The latest rally – yields fall as prices climb – has accentuated again the allure of Australian bonds, which offer one of the widest return spreads over European, Japanese and US counterparts.

After easing late in 2015, so-called carry trade – where investors borrow in one currency at a low rate and invest where fixed-income returns are better – is returning, market watchers say.

Economists have ascribed the Australian dollar’s resilience in 2016 partly to demand for the currency from investor flows into the country’s government bond market.

The benchmark Australian government 10-year bond on Tuesday was offering a yield of 2.36 per cent, compared with a high of 2.43 per cent on Monday and a 12-month peak of 3.14 per cent. The current level was last seen in April 2015.

The equivalent US Treasury, meanwhile, was on track this week for its biggest two-month decline in almost four years, Bloomberg data showed. On Tuesday, the 10-year Treasury was offering a 1.73 per cent return, down from 1.76 per cent on Monday and 1.78 per cent late last week.

The latest bout of bond buying was triggered by a raft of disappointing economic data from the US and Europe. Negative inflation rate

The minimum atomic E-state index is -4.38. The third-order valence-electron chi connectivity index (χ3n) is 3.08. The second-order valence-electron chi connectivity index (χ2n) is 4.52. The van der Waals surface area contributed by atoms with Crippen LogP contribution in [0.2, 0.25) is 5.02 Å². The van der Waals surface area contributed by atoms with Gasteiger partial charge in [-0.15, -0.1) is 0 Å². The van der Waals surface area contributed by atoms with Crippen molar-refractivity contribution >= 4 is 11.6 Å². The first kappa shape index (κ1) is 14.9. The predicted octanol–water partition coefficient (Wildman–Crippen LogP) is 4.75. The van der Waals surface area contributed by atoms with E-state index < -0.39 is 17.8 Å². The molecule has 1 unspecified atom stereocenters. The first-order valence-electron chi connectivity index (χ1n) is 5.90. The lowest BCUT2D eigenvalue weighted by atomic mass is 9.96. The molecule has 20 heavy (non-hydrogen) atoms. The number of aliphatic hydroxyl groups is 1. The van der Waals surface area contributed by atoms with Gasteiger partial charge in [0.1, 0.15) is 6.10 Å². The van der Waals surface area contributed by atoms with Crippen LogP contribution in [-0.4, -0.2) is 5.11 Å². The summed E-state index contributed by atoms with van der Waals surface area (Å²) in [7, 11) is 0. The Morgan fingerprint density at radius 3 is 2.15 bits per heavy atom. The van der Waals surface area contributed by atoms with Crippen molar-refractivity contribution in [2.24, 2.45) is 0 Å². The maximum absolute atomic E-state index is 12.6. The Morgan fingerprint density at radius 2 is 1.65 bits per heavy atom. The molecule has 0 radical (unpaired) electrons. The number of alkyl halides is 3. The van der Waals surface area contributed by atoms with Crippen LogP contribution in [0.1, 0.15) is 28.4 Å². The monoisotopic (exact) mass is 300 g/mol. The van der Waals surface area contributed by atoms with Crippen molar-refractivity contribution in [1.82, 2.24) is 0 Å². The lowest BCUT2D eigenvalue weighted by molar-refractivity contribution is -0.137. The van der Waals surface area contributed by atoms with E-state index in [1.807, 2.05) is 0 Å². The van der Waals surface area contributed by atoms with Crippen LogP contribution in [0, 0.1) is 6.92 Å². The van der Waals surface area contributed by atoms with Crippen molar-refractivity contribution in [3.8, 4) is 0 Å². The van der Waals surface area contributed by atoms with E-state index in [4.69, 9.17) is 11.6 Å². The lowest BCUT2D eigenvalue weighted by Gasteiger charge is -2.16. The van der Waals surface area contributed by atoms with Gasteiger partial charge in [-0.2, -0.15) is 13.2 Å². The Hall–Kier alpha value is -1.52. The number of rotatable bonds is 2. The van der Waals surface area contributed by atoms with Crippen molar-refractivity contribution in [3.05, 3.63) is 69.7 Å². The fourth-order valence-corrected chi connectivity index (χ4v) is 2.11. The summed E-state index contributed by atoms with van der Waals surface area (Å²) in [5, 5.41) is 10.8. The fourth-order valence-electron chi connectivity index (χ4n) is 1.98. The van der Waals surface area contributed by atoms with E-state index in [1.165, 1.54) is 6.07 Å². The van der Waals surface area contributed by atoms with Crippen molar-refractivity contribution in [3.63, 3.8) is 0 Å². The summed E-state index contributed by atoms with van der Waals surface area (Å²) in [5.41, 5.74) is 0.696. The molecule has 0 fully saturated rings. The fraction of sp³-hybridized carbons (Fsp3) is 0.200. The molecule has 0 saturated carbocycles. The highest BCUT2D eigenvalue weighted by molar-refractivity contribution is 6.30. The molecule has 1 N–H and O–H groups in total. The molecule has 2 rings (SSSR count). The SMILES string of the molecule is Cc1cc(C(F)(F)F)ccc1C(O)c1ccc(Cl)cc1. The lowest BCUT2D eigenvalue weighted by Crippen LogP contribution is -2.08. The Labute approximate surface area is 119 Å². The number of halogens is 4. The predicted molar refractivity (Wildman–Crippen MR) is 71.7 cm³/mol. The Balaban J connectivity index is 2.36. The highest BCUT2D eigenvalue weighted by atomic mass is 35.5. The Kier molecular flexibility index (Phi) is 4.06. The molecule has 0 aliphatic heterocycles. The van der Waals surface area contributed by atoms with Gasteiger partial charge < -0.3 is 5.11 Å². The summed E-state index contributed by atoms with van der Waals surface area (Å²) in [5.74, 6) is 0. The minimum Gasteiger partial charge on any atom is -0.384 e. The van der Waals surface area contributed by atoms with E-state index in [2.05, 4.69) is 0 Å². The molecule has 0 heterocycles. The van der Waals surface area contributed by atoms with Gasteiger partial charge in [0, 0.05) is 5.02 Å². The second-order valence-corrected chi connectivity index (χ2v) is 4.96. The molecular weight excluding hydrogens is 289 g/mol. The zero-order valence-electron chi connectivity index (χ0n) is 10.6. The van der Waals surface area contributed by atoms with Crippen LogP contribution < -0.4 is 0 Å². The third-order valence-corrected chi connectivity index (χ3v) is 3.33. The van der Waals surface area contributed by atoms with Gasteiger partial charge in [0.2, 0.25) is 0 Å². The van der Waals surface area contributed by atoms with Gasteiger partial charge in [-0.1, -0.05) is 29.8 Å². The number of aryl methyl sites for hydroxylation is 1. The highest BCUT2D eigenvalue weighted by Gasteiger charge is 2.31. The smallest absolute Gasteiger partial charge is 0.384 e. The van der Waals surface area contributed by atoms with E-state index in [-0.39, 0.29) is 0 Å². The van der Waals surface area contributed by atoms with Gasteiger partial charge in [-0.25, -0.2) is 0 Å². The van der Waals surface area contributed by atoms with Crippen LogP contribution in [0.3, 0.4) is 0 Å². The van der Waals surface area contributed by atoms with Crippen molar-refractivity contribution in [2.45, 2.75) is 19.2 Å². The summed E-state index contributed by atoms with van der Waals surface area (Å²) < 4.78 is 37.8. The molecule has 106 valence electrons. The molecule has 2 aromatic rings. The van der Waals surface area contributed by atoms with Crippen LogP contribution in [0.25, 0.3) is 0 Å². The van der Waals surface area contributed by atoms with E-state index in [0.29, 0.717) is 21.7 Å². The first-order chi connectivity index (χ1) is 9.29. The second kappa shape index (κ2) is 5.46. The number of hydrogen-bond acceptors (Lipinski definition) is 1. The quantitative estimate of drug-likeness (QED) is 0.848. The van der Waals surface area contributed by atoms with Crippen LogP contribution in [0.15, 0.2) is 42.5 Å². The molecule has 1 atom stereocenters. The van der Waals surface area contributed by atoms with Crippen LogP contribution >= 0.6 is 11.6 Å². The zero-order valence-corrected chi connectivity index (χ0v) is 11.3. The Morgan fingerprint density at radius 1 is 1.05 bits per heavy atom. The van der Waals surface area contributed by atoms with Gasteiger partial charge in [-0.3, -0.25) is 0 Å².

Germany’s benchmark 10-year bund yield, for one, hit its lowest point since April 2015 after the eurozone’s annual inflation rate dropped to negative 0.2 per cent in February, from 0.3 per cent in January.

On Tuesday the 10-year bund was offering a yield of just 0.1 per cent, down heavily from 0.14 per cent before Monday’s data release. It was the lowest yield since April 2015, just after the European Central Bank stepped up its quantitative easing, or bond-buying, program in a bid to stimulate investment and growth.

Markets are betting now that the ECB will be forced to expand its stimulatory policy again.

“Inflation is now negative throughout the big four eurozone economies – Germany, France, Italy and Spain – with the core measure also slipping, to 0.7 per cent from 1 per cent,” National Australia Bank’s global co-head of foreign exchange strategy Ray Attrill wrote.

“That is seen to mandate a strong response from the ECB . . . a fact not lost on the bond market,” he said.

Consumer prices across the world have been contained by a combination of low oil prices, flat wage growth, weak aggregate demand and lower input costs.

Even in Australia, where the official consumer price index is well above its US, Japanese and European counterparts, inflation is weak.

The Melbourne Institute said on Monday its monthly inflation gauge for February dropped 0.2 per cent from January, reducing the annual rate from 2.3 per cent to 2.1 per cent.

“The fall is largely due to continued downward pressure in fuel prices, which fell by 5.6 per cent [in February], following a 4.8 per cent fall last month,” Melbourne Institute’s senior research fellow Dr Sam Tsiaplias said.

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Imports surprise points to GDP miss